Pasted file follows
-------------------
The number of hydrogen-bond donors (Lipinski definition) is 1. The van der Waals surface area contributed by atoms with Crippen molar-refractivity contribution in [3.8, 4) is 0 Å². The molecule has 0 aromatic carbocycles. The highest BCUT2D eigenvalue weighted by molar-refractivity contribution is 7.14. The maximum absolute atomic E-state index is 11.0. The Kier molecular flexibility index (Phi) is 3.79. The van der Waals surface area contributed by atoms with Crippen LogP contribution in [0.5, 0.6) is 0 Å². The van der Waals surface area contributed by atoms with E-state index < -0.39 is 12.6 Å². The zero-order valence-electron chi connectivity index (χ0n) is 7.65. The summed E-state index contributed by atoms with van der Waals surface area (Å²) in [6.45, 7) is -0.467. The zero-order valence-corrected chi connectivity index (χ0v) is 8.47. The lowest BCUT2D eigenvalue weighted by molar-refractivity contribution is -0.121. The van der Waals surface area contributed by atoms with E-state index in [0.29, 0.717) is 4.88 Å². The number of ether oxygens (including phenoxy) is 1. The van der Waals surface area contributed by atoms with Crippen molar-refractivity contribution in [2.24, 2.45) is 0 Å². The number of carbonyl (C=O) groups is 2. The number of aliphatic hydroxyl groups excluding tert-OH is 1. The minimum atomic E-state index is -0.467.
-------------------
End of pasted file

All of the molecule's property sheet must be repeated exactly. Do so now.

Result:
The number of hydrogen-bond donors (Lipinski definition) is 1. The van der Waals surface area contributed by atoms with Crippen molar-refractivity contribution in [3.8, 4) is 0 Å². The molecule has 0 aromatic carbocycles. The highest BCUT2D eigenvalue weighted by molar-refractivity contribution is 7.14. The maximum absolute atomic E-state index is 11.0. The Kier molecular flexibility index (Phi) is 3.79. The van der Waals surface area contributed by atoms with Crippen LogP contribution in [0.5, 0.6) is 0 Å². The van der Waals surface area contributed by atoms with E-state index < -0.39 is 12.6 Å². The zero-order valence-electron chi connectivity index (χ0n) is 7.65. The summed E-state index contributed by atoms with van der Waals surface area (Å²) in [6.45, 7) is -0.467. The zero-order valence-corrected chi connectivity index (χ0v) is 8.47. The lowest BCUT2D eigenvalue weighted by molar-refractivity contribution is -0.121. The van der Waals surface area contributed by atoms with E-state index in [0.29, 0.717) is 4.88 Å². The number of ether oxygens (including phenoxy) is 1. The van der Waals surface area contributed by atoms with Crippen molar-refractivity contribution in [2.24, 2.45) is 0 Å². The number of carbonyl (C=O) groups is 2. The number of aliphatic hydroxyl groups excluding tert-OH is 1. The minimum atomic E-state index is -0.467.